Legge, William (1672-1750) (DNB00)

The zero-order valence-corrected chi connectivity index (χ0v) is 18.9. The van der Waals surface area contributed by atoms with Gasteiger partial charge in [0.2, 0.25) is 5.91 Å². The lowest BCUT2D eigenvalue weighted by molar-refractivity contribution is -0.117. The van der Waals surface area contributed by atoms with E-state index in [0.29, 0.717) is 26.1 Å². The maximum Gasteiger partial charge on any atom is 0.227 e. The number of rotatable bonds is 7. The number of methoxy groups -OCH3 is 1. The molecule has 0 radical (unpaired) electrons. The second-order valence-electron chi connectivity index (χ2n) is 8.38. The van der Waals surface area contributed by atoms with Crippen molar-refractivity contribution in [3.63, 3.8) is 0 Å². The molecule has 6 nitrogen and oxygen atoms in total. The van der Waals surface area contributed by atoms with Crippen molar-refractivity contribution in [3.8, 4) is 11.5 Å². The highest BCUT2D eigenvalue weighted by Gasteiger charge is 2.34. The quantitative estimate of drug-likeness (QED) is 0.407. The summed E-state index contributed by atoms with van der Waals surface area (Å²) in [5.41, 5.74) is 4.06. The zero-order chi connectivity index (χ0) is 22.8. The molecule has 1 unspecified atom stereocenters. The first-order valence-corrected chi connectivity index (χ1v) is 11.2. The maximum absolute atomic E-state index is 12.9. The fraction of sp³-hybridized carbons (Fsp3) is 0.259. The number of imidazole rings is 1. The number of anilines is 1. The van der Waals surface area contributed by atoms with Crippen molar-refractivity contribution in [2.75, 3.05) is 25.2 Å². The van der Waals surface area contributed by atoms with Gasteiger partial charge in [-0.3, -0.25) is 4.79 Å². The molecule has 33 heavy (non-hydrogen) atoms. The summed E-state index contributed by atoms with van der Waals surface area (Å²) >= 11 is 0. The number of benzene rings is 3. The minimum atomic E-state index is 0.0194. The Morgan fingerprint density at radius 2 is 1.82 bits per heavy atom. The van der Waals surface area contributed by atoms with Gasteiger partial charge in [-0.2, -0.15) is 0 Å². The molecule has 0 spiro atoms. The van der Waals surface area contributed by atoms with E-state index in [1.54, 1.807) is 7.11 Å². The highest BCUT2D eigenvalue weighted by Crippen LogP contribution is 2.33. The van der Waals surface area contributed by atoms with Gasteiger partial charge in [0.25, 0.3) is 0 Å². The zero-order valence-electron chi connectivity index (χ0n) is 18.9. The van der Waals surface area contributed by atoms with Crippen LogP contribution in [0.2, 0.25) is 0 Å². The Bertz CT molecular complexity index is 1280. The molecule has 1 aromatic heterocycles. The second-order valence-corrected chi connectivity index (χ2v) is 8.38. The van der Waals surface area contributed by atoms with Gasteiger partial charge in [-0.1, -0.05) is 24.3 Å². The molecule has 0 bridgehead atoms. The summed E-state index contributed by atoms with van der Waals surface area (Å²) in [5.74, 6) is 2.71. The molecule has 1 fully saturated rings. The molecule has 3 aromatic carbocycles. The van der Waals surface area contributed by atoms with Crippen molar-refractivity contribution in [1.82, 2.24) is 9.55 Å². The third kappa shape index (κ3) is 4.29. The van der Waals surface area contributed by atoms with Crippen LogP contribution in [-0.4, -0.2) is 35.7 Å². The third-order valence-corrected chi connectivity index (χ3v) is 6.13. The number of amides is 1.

LEGGE, WILLIAM, first Earl of Dartmouth (1672–1750), the only son of George Legge, first baron Dartmouth [q, v.], by his wife Barbara, daughter and coheiress of Sir Henry Archbold of Abbots Bromley, Staffordshire, was born on 14 Oct. 1672. He was educated as a town-boy at Westminster School, and while there heard Sprat read the declaration of liberty of conscience in the abbey on 20 April 1688 (Burnet, Hist. of his own Time, id. 329n.) He subsequently went to King's College, Cambridge, where he graduated M.A. in 1689. He succeeded his father as second Baron Dartmouth on 25 Oct. 1691 (Luttrell, ii. 298), and took his seat in the House of Lords for the first time on 22 Nov. 1695 (Journals of the House of Lords, xv. 598). When William III granted the reversion of the lieutenancy of Alice Holt and Woolmer forests to Emanuel Scrope Howe [q. v.], Dartmouth surrendered the remainder of the term, which had been granted by Charles II to his grandfather, Colonel William On 28 Dec. 1696 Dartmouth signed the protest against Fenwick's Attainder Bill (Rogers, Protests of the Lords, i. 128-80). 'The violent, unrelenting ill-usage' which he met with after Fenwick's trial justified Dartmouth, as he thought, in his opposition to 'anything that was for his majesty's adantage or personal satisfaction.' He was, however, one of the first to sign the voluntary association, and told the queen 'the day she came to the crown that Twas all joy, without the least alloy ; which she said she did most sincerely believe' (Burnet, Hist. of his own Time, v. 11 n.) On 14 June 1702 Dartmouth was appointed a commissioner of the board of trade and foreign plantations, and was admitted a member of the privy council on the 18th of the same month (Hist. MSS. Comm. 9th Rep. pt. v. p. 293). He declined being sent to Hanover on a mission to the elect ress of Hanover, on the ground that 'he was very sensible that whoever was employed between her majesty and her successor would soon burn his fingers' (Burnet, Hist. of his own Time, v. 18 n.), and in 1704 refused the appointment of ambassador to Venice (ib. v. 142 n.) On 15 June 1710 he was sworn in at Kensington as secretary of state for the southern department in the place of Sunderland (Hist. MSS. Comm. 11th Rep. pt. v. p. 296}, and in the following month was succeeded at the board of trade by Matthew Prior (Luttrell, vi. 604). On 2 Nov. 1710 he was also made joint keeper of the signet for Scotland with James, second duke of Queensberry, and on 5 Sept. 1711 was created Viscount Lewisham and Earl of Dartmouth. In the previous August he had been appointed one of the commissioners to treat with Ménager, and on 27 Sept., as secretary of state, he signed the preliminary articles of peace. In December 1711 he expressed his disapproval to the queen of the intended creation of the twelve peers, fearing 'it would have a very ill effect in the House of Lords, and no good one in the kingdom' (Burnet, Hist. of his own Time, vi. 94-5 n.) In August 1713 he resigned the seals of secretary of state and the keepership of the signet, and was appointed lord keeper of the privy seal. In this capacity he acted as one of the lords justices on the death of Queen Anne until the arrival of George I in England, when he retired altogether from official life. He died at Blackheath on 15 Dec. 1750, aged 78, and was buried in Trinity Church in the Minories on the 21st of the same month.